Why is it necessary to chill the dough hook? If the room temp is too high,start with cooler liquids. There is a formula somewhere here on TFL about how to achieve a final desired dough temp (DDT) in a good range. It was a few years ago.

King Arthur DDT link     and  HERE is TFL link. Easier to do a google search.

4) I let it rest until it doubles before I shaped and put in the fridge for overnight fermentation......AND... "which I have sent it to the fridge by the 4th hour after levain is added."

I think THIS is where your new (higher hydration) dough is different. Since it is overfermenting with 4 hrs to doubling at a warm ambient temp, the answer may be to only bulk ferment to 70% (NOT double) before refrigerating.The gluten deterioration is outrunning the rise. It may become more extensible but you reach a point of diminishing return and the gluten becomes so weak it cannot support the rise.

Another thought is to check the temp in the refrigerator using a constant read probe.Refrigerators temps are always in a range that  averages to where you set it. The range is a setting internal to the machine and not in the user's control. If the range swings up to 50F (10C) or higher before the compressor comes on and drops to 34F (or so), then the refrig.temp is too warm.Your only option is to set the refrig a little cooler. Hopefully, it doesn't freeze/thaw items.

A third thought is to reduce the DDT by using cooler liquids when the dough is mixed. I would continue to mix to windowpane as that helps achieve the best crumb in any loaf.

So-try higher hydration but reduce fermentation time before refrigeration. Continue to develop dough to windowpane BEFORE adding salt, but remember to add salt at the end (before bulk fermentation). Possibly check refrigerator temp.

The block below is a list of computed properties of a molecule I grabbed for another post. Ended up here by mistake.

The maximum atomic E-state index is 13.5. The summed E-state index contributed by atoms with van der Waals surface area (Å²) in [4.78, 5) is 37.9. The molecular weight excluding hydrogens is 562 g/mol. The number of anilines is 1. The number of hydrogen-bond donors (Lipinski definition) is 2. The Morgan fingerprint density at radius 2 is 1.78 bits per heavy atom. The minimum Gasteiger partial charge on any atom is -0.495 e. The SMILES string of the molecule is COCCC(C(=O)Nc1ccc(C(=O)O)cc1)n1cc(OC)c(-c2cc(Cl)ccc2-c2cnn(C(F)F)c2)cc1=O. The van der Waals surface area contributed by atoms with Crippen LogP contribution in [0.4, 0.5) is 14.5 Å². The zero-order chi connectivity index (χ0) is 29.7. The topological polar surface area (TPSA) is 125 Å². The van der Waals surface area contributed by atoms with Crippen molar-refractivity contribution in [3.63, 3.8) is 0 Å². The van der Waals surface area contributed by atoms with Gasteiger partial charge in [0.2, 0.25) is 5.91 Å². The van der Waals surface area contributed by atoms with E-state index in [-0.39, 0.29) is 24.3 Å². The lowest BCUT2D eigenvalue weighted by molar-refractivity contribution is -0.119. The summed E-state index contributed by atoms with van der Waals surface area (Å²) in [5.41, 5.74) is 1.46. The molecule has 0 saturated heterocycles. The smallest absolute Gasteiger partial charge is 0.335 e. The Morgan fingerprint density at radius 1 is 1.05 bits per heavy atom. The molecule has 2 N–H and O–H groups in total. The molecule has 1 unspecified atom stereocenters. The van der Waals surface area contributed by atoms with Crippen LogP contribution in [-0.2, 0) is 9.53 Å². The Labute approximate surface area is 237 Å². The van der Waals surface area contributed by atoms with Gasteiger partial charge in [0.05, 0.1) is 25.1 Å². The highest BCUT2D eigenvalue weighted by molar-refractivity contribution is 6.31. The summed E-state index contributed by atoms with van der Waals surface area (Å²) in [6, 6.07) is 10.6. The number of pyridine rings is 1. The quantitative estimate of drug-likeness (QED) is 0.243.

I hope this helps. Bake some deliciousness and add a picture. A crumb shot can tell us a LOT about the dough.



justkeepswimming's picture

I am definitely not an expert, but one of the general principles I have seen repeated on this forum is that flour matters. And that the ability of flour varies by type (bread flour vs all purpose vs pastry vs whole grain, etc.) as well as in different countries. For example, bread flour in the US behaves differently than similar flour in France. 

Your profile says you are in Singapore, which makes me wonder if the flour you have access to may not work well in a higher hydration dough? Or for recipes written primarily for US readers (i.e. Tartine, etc.)? If you share the specifics of your flour and recipe, others with far more experience may be able to get you closer to your desired goal.

Good luck!


phaz's picture

A particular flour can only handle a particular amount of water before the water starts to inhibit gluten formation. you may have found the limit for this flour. Enjoy!

mariana's picture

Hi, KL, 

you can have good gluten development at very high level of hydration, way over 100%, up to 120%, even with 10% protein white bread flour, but then you need to rely on stiff starter and double hydration method. Your starter is liquid which inhibits gluten formation and weakens gluten. In panettone, starter is always stiff. 

Still, your starter is a minor issue, unless you use huge amounts of it. 

For higher hydrations always use double hydration method. First, mix dough with lower hydration and chill it (at 20C more gluten will be formed, compared to 30C) and after its gluten is developed 2/3 by kneading, slowly add the remaining water and complete mixing. This way you can achieve very high hydration and super hydration levels with excellent gluten development. 

Here's the description of that method from the textbook (M.Suas, Advanced Bread and Pastry)

Good luck!